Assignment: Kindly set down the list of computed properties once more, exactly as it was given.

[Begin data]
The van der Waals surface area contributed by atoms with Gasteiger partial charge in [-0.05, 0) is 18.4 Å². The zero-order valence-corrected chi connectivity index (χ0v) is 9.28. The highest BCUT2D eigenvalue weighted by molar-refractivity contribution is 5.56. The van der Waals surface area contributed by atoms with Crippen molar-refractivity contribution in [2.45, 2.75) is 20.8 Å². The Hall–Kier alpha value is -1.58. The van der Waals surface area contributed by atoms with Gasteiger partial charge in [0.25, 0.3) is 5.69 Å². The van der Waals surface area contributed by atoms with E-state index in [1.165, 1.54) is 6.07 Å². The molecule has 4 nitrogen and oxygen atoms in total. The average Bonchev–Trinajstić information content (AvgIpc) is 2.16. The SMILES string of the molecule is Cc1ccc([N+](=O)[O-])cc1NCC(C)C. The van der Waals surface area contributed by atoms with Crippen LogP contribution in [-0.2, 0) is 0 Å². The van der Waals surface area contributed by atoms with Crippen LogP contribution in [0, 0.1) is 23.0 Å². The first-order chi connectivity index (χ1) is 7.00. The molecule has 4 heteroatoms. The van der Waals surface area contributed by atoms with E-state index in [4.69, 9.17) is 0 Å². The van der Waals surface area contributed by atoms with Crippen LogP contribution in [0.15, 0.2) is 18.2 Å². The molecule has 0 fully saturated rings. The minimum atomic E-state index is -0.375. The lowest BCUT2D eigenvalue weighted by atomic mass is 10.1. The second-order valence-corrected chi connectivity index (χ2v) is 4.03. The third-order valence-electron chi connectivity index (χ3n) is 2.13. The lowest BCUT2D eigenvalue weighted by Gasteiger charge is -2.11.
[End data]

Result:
The van der Waals surface area contributed by atoms with Gasteiger partial charge in [-0.05, 0) is 18.4 Å². The zero-order valence-corrected chi connectivity index (χ0v) is 9.28. The highest BCUT2D eigenvalue weighted by molar-refractivity contribution is 5.56. The van der Waals surface area contributed by atoms with Crippen molar-refractivity contribution in [2.45, 2.75) is 20.8 Å². The Hall–Kier alpha value is -1.58. The van der Waals surface area contributed by atoms with Gasteiger partial charge in [0.25, 0.3) is 5.69 Å². The van der Waals surface area contributed by atoms with E-state index in [1.165, 1.54) is 6.07 Å². The molecule has 4 nitrogen and oxygen atoms in total. The average Bonchev–Trinajstić information content (AvgIpc) is 2.16. The SMILES string of the molecule is Cc1ccc([N+](=O)[O-])cc1NCC(C)C. The van der Waals surface area contributed by atoms with Crippen LogP contribution in [-0.2, 0) is 0 Å². The van der Waals surface area contributed by atoms with Crippen LogP contribution in [0, 0.1) is 23.0 Å². The first-order chi connectivity index (χ1) is 7.00. The molecule has 4 heteroatoms. The van der Waals surface area contributed by atoms with E-state index in [4.69, 9.17) is 0 Å². The van der Waals surface area contributed by atoms with Crippen LogP contribution in [0.15, 0.2) is 18.2 Å². The molecule has 0 fully saturated rings. The minimum atomic E-state index is -0.375. The lowest BCUT2D eigenvalue weighted by atomic mass is 10.1. The second-order valence-corrected chi connectivity index (χ2v) is 4.03. The third-order valence-electron chi connectivity index (χ3n) is 2.13. The lowest BCUT2D eigenvalue weighted by Gasteiger charge is -2.11.